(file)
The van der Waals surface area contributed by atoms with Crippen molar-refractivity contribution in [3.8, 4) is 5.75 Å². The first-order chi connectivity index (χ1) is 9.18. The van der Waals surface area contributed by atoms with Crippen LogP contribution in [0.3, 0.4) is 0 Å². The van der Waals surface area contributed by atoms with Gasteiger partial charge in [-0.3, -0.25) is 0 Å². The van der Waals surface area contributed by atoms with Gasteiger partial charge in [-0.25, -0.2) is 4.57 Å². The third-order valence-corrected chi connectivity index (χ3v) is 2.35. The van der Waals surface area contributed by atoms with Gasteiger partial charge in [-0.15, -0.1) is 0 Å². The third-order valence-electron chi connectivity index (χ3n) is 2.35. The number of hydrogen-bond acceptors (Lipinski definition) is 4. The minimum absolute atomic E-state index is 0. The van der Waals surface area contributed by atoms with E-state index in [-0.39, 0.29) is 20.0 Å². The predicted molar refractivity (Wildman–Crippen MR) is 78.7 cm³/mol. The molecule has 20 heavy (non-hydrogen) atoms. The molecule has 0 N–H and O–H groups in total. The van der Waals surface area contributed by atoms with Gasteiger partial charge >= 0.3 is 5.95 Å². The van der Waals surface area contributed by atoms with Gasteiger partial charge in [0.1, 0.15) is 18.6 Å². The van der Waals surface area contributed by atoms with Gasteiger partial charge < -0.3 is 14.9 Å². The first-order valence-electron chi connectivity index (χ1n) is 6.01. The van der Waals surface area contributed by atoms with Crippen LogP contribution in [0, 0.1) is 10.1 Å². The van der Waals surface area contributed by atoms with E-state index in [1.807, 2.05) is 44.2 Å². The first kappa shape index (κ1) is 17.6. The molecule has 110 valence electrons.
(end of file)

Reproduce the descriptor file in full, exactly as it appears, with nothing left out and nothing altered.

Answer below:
The van der Waals surface area contributed by atoms with Crippen molar-refractivity contribution in [3.8, 4) is 5.75 Å². The first-order chi connectivity index (χ1) is 9.18. The van der Waals surface area contributed by atoms with Crippen LogP contribution in [0.3, 0.4) is 0 Å². The van der Waals surface area contributed by atoms with Gasteiger partial charge in [-0.3, -0.25) is 0 Å². The van der Waals surface area contributed by atoms with Gasteiger partial charge in [-0.25, -0.2) is 4.57 Å². The third-order valence-corrected chi connectivity index (χ3v) is 2.35. The van der Waals surface area contributed by atoms with Gasteiger partial charge in [-0.15, -0.1) is 0 Å². The third-order valence-electron chi connectivity index (χ3n) is 2.35. The number of hydrogen-bond acceptors (Lipinski definition) is 4. The minimum absolute atomic E-state index is 0. The van der Waals surface area contributed by atoms with E-state index in [-0.39, 0.29) is 20.0 Å². The predicted molar refractivity (Wildman–Crippen MR) is 78.7 cm³/mol. The molecule has 20 heavy (non-hydrogen) atoms. The molecule has 0 N–H and O–H groups in total. The van der Waals surface area contributed by atoms with Gasteiger partial charge >= 0.3 is 5.95 Å². The van der Waals surface area contributed by atoms with Gasteiger partial charge in [0.1, 0.15) is 18.6 Å². The van der Waals surface area contributed by atoms with Gasteiger partial charge < -0.3 is 14.9 Å². The first-order valence-electron chi connectivity index (χ1n) is 6.01. The van der Waals surface area contributed by atoms with Crippen LogP contribution in [0, 0.1) is 10.1 Å². The van der Waals surface area contributed by atoms with E-state index in [1.807, 2.05) is 44.2 Å². The first kappa shape index (κ1) is 17.6. The molecule has 110 valence electrons.